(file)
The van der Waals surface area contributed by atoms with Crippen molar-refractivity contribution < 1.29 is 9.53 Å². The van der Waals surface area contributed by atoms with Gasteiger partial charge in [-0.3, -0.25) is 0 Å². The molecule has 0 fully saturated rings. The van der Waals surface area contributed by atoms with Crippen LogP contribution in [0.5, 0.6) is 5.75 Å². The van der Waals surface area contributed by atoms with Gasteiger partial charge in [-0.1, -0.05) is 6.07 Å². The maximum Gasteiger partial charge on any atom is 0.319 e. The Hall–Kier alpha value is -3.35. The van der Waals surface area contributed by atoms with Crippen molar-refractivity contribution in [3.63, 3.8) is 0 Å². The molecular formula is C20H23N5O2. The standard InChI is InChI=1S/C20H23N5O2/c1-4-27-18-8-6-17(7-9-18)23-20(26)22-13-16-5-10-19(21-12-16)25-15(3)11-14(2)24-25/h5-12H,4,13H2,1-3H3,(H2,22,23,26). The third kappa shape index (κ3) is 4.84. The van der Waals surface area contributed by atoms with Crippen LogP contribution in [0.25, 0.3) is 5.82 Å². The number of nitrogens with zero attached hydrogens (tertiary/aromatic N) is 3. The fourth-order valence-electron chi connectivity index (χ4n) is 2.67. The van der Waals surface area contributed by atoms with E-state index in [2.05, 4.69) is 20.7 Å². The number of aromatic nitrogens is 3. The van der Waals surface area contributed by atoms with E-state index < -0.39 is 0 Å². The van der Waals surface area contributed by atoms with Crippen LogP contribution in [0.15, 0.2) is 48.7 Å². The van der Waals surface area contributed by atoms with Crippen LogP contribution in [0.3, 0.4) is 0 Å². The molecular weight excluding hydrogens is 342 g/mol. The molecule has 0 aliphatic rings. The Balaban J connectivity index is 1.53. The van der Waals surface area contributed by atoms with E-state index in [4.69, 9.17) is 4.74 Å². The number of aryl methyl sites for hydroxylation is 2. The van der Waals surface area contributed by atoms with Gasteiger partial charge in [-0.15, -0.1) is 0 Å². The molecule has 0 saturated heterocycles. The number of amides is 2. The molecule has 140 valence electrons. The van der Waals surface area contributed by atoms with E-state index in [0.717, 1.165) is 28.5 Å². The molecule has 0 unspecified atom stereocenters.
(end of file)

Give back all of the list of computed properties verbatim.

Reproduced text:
The van der Waals surface area contributed by atoms with Crippen molar-refractivity contribution < 1.29 is 9.53 Å². The van der Waals surface area contributed by atoms with Gasteiger partial charge in [-0.3, -0.25) is 0 Å². The molecule has 0 fully saturated rings. The van der Waals surface area contributed by atoms with Crippen LogP contribution in [0.5, 0.6) is 5.75 Å². The van der Waals surface area contributed by atoms with Gasteiger partial charge in [-0.1, -0.05) is 6.07 Å². The maximum Gasteiger partial charge on any atom is 0.319 e. The Hall–Kier alpha value is -3.35. The van der Waals surface area contributed by atoms with Crippen molar-refractivity contribution in [3.63, 3.8) is 0 Å². The molecular formula is C20H23N5O2. The standard InChI is InChI=1S/C20H23N5O2/c1-4-27-18-8-6-17(7-9-18)23-20(26)22-13-16-5-10-19(21-12-16)25-15(3)11-14(2)24-25/h5-12H,4,13H2,1-3H3,(H2,22,23,26). The third kappa shape index (κ3) is 4.84. The van der Waals surface area contributed by atoms with Crippen LogP contribution in [0.25, 0.3) is 5.82 Å². The number of nitrogens with zero attached hydrogens (tertiary/aromatic N) is 3. The fourth-order valence-electron chi connectivity index (χ4n) is 2.67. The van der Waals surface area contributed by atoms with E-state index in [2.05, 4.69) is 20.7 Å². The number of aromatic nitrogens is 3. The van der Waals surface area contributed by atoms with E-state index < -0.39 is 0 Å². The van der Waals surface area contributed by atoms with Crippen LogP contribution in [0.15, 0.2) is 48.7 Å². The van der Waals surface area contributed by atoms with Crippen LogP contribution in [0.3, 0.4) is 0 Å². The molecular weight excluding hydrogens is 342 g/mol. The molecule has 0 aliphatic rings. The Balaban J connectivity index is 1.53. The van der Waals surface area contributed by atoms with E-state index in [4.69, 9.17) is 4.74 Å². The number of aryl methyl sites for hydroxylation is 2. The van der Waals surface area contributed by atoms with Gasteiger partial charge in [-0.15, -0.1) is 0 Å². The molecule has 0 saturated heterocycles. The number of amides is 2. The molecule has 140 valence electrons. The van der Waals surface area contributed by atoms with E-state index in [0.717, 1.165) is 28.5 Å². The molecule has 0 unspecified atom stereocenters.